2) Croatia's national team continues to be strong even though the Croat league is not among Europe's strongest (e.g. I cannot recall the last time Dinamo Zagreb or Red Star reached the knockout rounds of the Champions League). What explains this strange disconnect of a country that produces a good national team *in spite* of its league not being as rich or strong as the Big 4 leagues?

As to the leagues, if you are interested, read my earlier posts here. To summarize: Croatian teams play in the CL and, at least, Europa League. Dinamo beat Chelsea 1-0 this year and got Tuchel fired.

The quality of the Croatian League is good. See what I wrote about Dani Olmo of Spain. He left Barcelona at 16 for Dinamo to get playing time in this league. He is a rising star for Spain now.

You don't have to be the Big 5 leagues. You just have to be good enough to give your players ample time at the highest level. I'll keep repeating: the biggest factor for Croatian success is this league, backed by a stable socioeconomic situation.
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Re: How come Croatia with a tiny population

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I'm proud of this.

3 Croatians make L'Equipe World Cup XI. 2 are young. Of course Modric is done, but it overall speaks to good future.

Fingers crossed.

Note: Morocco also had 3 players. Speaks how strong Group F was in World Cup.

Image

www.mirror.co.uk/sport/football/news/le ... l-28766714
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Re: How come Croatia with a tiny population

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Here is an update and an example of how Croatia is trying to develop the next generation.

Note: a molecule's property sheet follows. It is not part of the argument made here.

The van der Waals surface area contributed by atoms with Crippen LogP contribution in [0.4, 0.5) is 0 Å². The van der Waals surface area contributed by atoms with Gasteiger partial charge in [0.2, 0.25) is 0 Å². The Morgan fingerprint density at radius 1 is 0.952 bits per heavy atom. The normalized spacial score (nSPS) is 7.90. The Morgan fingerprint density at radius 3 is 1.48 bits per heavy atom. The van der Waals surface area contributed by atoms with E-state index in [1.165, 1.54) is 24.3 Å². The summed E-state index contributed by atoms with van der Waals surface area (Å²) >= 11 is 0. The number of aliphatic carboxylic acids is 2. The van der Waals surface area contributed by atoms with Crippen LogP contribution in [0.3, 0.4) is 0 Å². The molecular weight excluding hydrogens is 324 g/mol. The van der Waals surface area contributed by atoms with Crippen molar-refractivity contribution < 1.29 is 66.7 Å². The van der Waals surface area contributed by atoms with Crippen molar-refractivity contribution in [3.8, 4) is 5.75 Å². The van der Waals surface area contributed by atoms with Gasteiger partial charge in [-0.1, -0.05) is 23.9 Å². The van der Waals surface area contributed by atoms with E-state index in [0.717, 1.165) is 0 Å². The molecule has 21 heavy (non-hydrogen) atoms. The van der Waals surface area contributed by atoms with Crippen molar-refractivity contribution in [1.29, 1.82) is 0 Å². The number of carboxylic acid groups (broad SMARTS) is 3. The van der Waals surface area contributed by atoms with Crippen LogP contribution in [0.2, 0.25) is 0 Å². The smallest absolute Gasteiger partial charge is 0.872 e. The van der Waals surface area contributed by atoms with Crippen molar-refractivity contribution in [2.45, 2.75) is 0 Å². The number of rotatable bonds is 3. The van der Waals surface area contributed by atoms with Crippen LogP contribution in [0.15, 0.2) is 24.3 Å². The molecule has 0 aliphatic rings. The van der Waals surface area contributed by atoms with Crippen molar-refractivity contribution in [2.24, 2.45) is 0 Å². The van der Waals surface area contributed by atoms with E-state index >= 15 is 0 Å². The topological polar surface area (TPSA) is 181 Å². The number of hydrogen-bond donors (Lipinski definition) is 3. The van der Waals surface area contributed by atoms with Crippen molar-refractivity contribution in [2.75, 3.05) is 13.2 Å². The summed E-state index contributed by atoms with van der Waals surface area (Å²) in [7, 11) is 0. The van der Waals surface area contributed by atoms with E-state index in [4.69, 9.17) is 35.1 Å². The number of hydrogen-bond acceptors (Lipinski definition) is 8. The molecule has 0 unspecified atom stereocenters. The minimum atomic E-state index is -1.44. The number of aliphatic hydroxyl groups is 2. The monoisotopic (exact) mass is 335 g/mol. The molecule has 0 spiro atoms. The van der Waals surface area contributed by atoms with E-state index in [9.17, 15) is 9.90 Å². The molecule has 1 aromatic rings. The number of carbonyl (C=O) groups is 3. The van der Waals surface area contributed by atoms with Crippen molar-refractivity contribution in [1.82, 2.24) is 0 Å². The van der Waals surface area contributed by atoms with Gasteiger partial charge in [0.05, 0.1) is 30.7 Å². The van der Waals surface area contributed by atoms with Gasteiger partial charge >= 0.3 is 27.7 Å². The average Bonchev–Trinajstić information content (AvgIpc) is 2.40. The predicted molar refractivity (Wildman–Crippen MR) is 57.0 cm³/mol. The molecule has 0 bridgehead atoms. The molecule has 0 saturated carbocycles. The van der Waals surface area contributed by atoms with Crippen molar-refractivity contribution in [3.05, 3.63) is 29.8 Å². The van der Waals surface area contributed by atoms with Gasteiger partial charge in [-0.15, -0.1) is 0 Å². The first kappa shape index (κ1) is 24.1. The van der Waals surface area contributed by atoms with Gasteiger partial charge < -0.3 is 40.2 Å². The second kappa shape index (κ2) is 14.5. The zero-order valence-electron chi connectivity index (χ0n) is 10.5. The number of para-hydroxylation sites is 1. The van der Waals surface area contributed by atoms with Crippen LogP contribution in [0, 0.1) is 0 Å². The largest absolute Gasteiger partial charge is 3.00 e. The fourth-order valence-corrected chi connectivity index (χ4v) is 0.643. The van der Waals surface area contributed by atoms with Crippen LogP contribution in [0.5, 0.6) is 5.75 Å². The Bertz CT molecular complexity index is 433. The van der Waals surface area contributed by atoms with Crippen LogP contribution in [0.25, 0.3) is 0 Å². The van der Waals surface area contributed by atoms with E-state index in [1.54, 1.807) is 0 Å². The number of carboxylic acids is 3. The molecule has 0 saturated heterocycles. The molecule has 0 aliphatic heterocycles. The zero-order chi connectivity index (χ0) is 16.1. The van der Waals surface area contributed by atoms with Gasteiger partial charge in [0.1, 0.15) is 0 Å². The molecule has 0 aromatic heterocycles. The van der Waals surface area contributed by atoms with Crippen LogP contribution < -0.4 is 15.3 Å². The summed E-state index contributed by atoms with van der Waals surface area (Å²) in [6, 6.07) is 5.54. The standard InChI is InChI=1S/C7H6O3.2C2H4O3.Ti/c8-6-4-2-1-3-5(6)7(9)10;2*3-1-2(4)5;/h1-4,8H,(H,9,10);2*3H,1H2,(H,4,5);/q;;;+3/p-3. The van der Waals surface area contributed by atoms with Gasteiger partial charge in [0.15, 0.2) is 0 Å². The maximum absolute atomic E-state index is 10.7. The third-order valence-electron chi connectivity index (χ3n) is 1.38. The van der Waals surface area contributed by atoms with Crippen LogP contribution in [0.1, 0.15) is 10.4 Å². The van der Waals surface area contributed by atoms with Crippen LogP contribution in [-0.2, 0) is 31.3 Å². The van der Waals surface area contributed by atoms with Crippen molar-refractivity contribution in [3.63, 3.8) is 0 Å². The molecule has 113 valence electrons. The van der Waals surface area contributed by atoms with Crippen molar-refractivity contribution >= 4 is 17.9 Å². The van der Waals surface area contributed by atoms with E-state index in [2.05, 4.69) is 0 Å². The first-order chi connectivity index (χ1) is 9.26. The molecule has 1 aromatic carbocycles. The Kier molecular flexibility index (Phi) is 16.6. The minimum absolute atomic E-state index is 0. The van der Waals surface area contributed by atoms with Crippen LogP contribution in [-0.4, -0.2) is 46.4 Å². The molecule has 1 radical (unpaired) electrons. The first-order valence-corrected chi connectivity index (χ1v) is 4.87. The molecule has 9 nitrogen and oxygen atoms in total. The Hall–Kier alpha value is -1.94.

https://www.mlssoccer.com/news/lafc-sig ... stipe-biuk

Stipe Biuk is 20, a hyped left winger, the 3rd highest every transfer fee from Hajduk Split, and most interestingly, going into the MLS for LA FC.

I've been discussing the MLS angle with friends and colleagues. Many say the MLS is starting to prove itself as developing. Citing Alphonso Davies and Miguel Almiron as examples. I sure hope it is true!

Anyways, Croatia continues to push the bar in developing players. Check out this web site that tracks young Croatian players and their prospects.

https://croatiansports.com/the-next-gen ... d-talents/

Note the cool classification system for potential, which at 1st glance seems 5 tiers:
  • World Class: might have borderline qualification.
  • Elite Top:might have borderline qualification.
  • 5 League Player: might have good or great qualification.
A poster said, although take his examples with a grain of salt:

7/10 means I think they will be a below average to average player in a top 5 league (Petkovic)
7.5/10 is just a top 5 league player (Budimir)
8/10 is a good top 5 league player (prime Lovren)
8.5/10 is a great top 5 league player (Mandzukic, but maybe I’d put him in 9)
9/10 is an elite player (Perisic prime)
9.5/10 is a player that’s one of the best, but not exactly world class (Rakitic could be a 9.5 or 10)
10/10 is a world class player like Modric, Kroos, De Bruyne, etc
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Re: How come Croatia with a tiny population

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I hear Juranovic of Celtic will soon be leaving for bigger things (and bigger money!).
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Re: How come Croatia with a tiny population

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wiseone wrote: Tue Jan 03, 2023 12:35 pm I hear Juranovic of Celtic will soon be leaving for bigger things (and bigger money!).
That is the word on the street. I heard Chelsea gave a lower offer, but it looks like Juranovic will leave Celtic soon.

BTW: I am starting to track the Nigerian NT...especially with younger players, seeing how they develop.

As we're discussing, it's important to create, train, and develop a pipeline across all positions.

This is what the modern NT game has become.
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Re: How come Croatia with a tiny population

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Keep an eye 👁 on Osimhen, Bassey, and Moffi. Those 3 are unlikely to be at their current clubs for many years. When they get sold, the combined transfer fee will be in the 100-150 million range. There is also another highly rated lad at Fenerbahce called Bright Osayi-Samuel.